REAL estate investment trusts (Reits) have reigned the Singapore bourse over the years but the potential listing of Nanofilm Technologies could set the stage for initial public offering (IPO) aspirants in the technology space, prompting greater diversity.
This comes as Nanofilm Technologies heads for a mainboard listing on the Singapore Exchange (SGX) with Temasek Holdings as a substantial shareholder.
The Nanyang Technological University (NTU) spin-off company, which specialises in advanced materials and nanoproducts, had on Friday lodged its preliminary prospectus.
A Reuters report cited three sources with knowledge of the matter that the initial public offering (IPO) of Nanofilm could raise up to S$510 million, making it one of the largest non-Reit mainboard listings in recent years here. This would also be the first mainboard listing since March.
The last mainboard listing in Singapore this year was the IPO of United Hampshire US Reit, which raised US$394 million. The last two non-Reit listings on the mainboard, however, was in 2018 where Koufu and PropNex raised S$74.3 million and S$40.9 million respectively. There were no non-Reit mainboard listings in 2019.
Against this backdrop, market watchers The Business Times spoke to said that the successful listing of Nanofilm bodes well for IPO aspirants that are considering to list here.
Tay Hwee Ling, disruptive events assurance leader at Deloitte South-east Asia and Singapore, said: "If Nanofilm commands a good valuation, it would polish the mainboard's image as an incubator for tech unicorns.
"Following Nanofilm's IPO, we can expect more mainboard IPOs to seek listing in the months ahead."
Gail Ong, head of equity capital markets practice at WongPartnership, said: "Companies considering the suitability of an IPO will always be heartened to see successful listings of non-Reit issuers.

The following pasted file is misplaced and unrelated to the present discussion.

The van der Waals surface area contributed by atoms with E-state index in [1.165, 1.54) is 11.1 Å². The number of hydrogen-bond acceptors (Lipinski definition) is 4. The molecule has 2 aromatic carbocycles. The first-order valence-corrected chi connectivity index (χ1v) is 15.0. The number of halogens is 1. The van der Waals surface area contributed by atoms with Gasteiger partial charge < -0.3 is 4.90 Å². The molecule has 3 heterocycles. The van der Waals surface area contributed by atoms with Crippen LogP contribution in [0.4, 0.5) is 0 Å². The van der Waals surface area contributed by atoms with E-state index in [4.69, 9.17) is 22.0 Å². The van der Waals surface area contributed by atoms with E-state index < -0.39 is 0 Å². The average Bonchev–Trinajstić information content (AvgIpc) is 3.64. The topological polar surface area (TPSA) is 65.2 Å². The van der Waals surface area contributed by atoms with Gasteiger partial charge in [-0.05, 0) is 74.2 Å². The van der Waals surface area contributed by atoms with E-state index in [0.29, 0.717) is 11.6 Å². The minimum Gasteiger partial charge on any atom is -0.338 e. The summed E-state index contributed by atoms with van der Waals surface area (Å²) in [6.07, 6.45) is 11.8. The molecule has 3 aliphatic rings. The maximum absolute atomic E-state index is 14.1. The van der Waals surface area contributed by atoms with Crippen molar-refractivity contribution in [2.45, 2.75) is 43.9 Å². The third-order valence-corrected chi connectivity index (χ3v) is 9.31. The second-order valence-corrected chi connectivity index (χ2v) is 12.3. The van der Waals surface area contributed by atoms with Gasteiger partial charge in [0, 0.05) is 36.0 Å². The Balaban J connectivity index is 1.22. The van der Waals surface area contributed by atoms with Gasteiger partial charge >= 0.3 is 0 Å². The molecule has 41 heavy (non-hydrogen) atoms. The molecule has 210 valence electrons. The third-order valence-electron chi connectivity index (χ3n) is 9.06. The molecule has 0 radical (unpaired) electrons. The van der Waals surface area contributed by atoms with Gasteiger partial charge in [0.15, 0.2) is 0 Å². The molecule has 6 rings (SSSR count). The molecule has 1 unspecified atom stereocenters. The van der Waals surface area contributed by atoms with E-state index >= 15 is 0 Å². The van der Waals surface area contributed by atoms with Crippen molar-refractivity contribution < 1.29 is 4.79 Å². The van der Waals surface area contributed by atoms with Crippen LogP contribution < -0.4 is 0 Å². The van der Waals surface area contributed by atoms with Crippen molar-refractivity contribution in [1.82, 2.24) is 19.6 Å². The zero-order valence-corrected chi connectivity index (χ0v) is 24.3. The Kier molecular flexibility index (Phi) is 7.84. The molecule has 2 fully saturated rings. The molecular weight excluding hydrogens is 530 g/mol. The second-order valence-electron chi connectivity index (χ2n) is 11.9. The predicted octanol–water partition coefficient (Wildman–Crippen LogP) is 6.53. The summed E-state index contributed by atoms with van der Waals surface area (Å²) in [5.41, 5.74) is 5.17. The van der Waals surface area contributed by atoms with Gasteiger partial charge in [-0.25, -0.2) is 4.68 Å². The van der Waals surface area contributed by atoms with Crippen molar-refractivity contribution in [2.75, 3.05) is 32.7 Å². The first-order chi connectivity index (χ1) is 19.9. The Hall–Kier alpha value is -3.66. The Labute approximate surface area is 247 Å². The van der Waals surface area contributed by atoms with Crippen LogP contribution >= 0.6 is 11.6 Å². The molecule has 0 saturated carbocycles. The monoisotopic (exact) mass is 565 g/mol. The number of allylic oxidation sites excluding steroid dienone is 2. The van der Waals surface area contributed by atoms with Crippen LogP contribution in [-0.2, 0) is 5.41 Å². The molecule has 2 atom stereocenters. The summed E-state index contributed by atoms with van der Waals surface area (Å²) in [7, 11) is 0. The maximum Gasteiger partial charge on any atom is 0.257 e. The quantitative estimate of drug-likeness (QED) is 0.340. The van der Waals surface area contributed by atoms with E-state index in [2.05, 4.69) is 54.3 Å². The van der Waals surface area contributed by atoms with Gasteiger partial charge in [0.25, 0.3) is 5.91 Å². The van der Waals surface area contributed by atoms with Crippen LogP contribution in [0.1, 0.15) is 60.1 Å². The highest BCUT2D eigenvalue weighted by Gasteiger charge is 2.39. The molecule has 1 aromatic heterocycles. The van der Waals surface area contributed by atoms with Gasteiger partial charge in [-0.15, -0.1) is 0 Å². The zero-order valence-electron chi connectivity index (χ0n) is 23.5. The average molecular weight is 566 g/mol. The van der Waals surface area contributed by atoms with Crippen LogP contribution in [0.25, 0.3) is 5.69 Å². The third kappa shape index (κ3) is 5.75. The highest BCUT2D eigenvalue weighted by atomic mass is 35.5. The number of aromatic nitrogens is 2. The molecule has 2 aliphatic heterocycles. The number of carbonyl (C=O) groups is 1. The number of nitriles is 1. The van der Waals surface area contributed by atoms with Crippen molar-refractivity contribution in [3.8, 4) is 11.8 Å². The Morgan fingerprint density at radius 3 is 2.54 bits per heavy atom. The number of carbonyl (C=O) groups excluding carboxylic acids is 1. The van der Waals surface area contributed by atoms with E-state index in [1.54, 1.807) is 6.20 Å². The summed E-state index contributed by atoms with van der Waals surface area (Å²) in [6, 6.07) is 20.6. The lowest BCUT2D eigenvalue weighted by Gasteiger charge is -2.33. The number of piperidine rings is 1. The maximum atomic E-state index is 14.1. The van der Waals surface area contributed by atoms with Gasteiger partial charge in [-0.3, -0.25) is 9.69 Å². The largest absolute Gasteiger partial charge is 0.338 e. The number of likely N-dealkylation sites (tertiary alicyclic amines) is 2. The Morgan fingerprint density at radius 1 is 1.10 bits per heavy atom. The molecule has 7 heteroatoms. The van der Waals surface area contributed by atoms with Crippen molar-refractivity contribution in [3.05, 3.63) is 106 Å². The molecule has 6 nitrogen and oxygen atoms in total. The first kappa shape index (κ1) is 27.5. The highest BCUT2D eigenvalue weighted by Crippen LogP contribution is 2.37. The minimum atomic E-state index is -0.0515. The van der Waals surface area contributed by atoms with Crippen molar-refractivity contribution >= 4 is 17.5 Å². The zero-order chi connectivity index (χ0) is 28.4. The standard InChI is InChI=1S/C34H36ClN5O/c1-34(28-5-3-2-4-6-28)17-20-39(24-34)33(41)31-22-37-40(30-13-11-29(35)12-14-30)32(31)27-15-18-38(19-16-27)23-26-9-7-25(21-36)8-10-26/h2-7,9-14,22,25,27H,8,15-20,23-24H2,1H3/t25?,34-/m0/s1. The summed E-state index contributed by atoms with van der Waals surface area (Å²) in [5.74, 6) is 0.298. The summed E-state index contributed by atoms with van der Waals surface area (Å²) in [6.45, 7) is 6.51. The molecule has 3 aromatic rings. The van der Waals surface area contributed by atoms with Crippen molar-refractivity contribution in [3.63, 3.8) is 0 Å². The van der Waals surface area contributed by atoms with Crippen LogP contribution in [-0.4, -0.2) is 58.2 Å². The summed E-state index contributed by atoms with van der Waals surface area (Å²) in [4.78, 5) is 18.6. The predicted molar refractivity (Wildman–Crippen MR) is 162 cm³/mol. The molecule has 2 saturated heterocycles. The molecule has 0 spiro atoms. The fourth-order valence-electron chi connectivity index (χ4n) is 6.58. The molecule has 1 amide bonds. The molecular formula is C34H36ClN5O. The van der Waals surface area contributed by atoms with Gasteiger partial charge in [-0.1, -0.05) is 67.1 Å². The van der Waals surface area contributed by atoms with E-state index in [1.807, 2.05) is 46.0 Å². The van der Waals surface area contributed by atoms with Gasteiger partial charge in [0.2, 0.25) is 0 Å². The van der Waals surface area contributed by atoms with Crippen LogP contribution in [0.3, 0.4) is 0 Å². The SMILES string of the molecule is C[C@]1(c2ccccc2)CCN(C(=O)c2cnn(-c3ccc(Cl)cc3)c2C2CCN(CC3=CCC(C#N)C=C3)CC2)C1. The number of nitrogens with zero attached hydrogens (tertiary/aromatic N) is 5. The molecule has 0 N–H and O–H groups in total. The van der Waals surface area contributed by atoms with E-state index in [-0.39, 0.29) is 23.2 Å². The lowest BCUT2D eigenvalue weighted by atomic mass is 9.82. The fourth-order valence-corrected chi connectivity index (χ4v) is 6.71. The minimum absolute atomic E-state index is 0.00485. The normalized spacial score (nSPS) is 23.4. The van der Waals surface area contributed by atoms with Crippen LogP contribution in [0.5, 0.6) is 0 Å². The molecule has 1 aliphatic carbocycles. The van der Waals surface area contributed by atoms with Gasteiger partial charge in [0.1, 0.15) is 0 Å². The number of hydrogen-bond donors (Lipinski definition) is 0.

"Such listings will provide positive momentum and we expect that there will be several others from diversified industries over the next several months."
One fintech said it is "closely watching" the IPO space, particularly the outcome of Nanofilm's listing.
After all, Nanofilm's upcoming IPO is backed by its strong ties to NTU and Temasek.
"Certainly, Temasek's investment in an IPO does increase the appeal of the IPO and boosts investor confidence," said Deloitte's Ms Tay.
Cornerstone investors had agreed to subscribe for some 104.3 million shares amounting to around S$270 million - taking up more than 50 per cent of the offering.
"That said, established companies of decent size and strengths with longer track record who qualify for mainboard listing, can also carry their own weight in giving confidence to investors," said Ms Tay.
While the local exchange is still far from the likes of the Chinese market or the tech-heavy Nasdaq, there is potential for more tech listings as investors shift away from yield and look towards growth stocks.
This comes as the onset of the Covid-19 pandemic had spurred greater interest in tech stocks.
Tham Tuck Seng, capital markets leader at PwC Singapore said he is optimistic that Singapore's capital markets can benefit from the tech rally given that the Republic has an "excellent tech infrastructure ecosystem and together with its progressive capital markets regulatory regime".
"In the current pandemic, we may see more tech listing aspirants being unearthed given the benefit from continued technology disruption and long term growth in technology spending in areas such as 5G wireless, artificial intelligence, cloud computing, big data and cyber security," he added.
As such, Nanofilm's growth over the years will be extremely attractive for investors looking in the space, said market watchers.
For the first half of 2020, Nanofilm's net profit stood at S$18.5 million, up 62.3 per cent from S$11.4 million a year ago. Revenue for the half year climbed 40.9 per cent to S$77.8 million.
Still, Reits will continue to be the main driver of the Singapore IPO market amid a low interest rate environment that is expected to stay in the short to medium term, said Mr Tham.
There is therefore still work to be done in order to encourage greater diversity and attract larger non-Reit listings.
"Everyone in the listing ecosystem, including the SGX, the relevant regulatory bodies, and professionals such as investment bankers, lawyers and accountants, must continue to invest time to look for high-growth companies for IPO or even work to entice sizeable companies listed on NYSE or Nasdaq to consider dual listing in Singapore," said Mr Tham.
He added that support schemes rolled out by the government to encourage research and development in the tech sector will be a contributor to the development of new economy companies which may eventually seek to IPO.